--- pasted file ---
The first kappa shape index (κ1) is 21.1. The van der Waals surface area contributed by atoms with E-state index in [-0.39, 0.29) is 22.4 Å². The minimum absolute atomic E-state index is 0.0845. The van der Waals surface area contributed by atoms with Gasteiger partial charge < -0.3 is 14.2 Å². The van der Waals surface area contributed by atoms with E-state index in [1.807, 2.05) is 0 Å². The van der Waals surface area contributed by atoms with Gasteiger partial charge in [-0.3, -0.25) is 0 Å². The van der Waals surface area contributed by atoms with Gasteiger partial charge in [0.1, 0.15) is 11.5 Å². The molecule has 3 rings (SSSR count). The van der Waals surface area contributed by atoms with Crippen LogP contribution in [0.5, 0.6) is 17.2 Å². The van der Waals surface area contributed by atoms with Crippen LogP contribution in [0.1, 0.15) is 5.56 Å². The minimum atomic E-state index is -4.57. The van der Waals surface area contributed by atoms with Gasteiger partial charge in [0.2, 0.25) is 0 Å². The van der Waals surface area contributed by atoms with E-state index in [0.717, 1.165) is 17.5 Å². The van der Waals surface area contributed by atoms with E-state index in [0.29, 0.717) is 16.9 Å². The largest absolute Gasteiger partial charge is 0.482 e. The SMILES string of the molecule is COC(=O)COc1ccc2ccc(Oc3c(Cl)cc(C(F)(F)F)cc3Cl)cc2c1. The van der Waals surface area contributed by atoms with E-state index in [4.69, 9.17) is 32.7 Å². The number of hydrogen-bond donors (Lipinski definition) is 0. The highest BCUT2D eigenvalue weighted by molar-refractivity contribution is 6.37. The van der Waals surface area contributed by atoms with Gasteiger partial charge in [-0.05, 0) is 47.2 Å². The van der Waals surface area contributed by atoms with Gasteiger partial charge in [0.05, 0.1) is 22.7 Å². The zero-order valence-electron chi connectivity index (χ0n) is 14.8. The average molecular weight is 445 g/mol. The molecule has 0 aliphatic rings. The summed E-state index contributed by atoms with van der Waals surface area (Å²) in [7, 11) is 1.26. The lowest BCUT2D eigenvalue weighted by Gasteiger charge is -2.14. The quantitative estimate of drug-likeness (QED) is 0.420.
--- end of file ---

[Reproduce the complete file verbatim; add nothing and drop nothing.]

The first kappa shape index (κ1) is 21.1. The van der Waals surface area contributed by atoms with E-state index in [-0.39, 0.29) is 22.4 Å². The minimum absolute atomic E-state index is 0.0845. The van der Waals surface area contributed by atoms with Gasteiger partial charge < -0.3 is 14.2 Å². The van der Waals surface area contributed by atoms with E-state index in [1.807, 2.05) is 0 Å². The van der Waals surface area contributed by atoms with Gasteiger partial charge in [-0.3, -0.25) is 0 Å². The van der Waals surface area contributed by atoms with Gasteiger partial charge in [0.1, 0.15) is 11.5 Å². The molecule has 3 rings (SSSR count). The van der Waals surface area contributed by atoms with Crippen LogP contribution in [0.5, 0.6) is 17.2 Å². The van der Waals surface area contributed by atoms with Crippen LogP contribution in [0.1, 0.15) is 5.56 Å². The minimum atomic E-state index is -4.57. The van der Waals surface area contributed by atoms with Gasteiger partial charge in [0.2, 0.25) is 0 Å². The van der Waals surface area contributed by atoms with E-state index in [0.717, 1.165) is 17.5 Å². The van der Waals surface area contributed by atoms with E-state index in [0.29, 0.717) is 16.9 Å². The largest absolute Gasteiger partial charge is 0.482 e. The SMILES string of the molecule is COC(=O)COc1ccc2ccc(Oc3c(Cl)cc(C(F)(F)F)cc3Cl)cc2c1. The van der Waals surface area contributed by atoms with E-state index in [4.69, 9.17) is 32.7 Å². The number of hydrogen-bond donors (Lipinski definition) is 0. The highest BCUT2D eigenvalue weighted by molar-refractivity contribution is 6.37. The van der Waals surface area contributed by atoms with Gasteiger partial charge in [-0.05, 0) is 47.2 Å². The van der Waals surface area contributed by atoms with Gasteiger partial charge in [0.05, 0.1) is 22.7 Å². The zero-order valence-electron chi connectivity index (χ0n) is 14.8. The average molecular weight is 445 g/mol. The molecule has 0 aliphatic rings. The summed E-state index contributed by atoms with van der Waals surface area (Å²) in [7, 11) is 1.26. The lowest BCUT2D eigenvalue weighted by Gasteiger charge is -2.14. The quantitative estimate of drug-likeness (QED) is 0.420.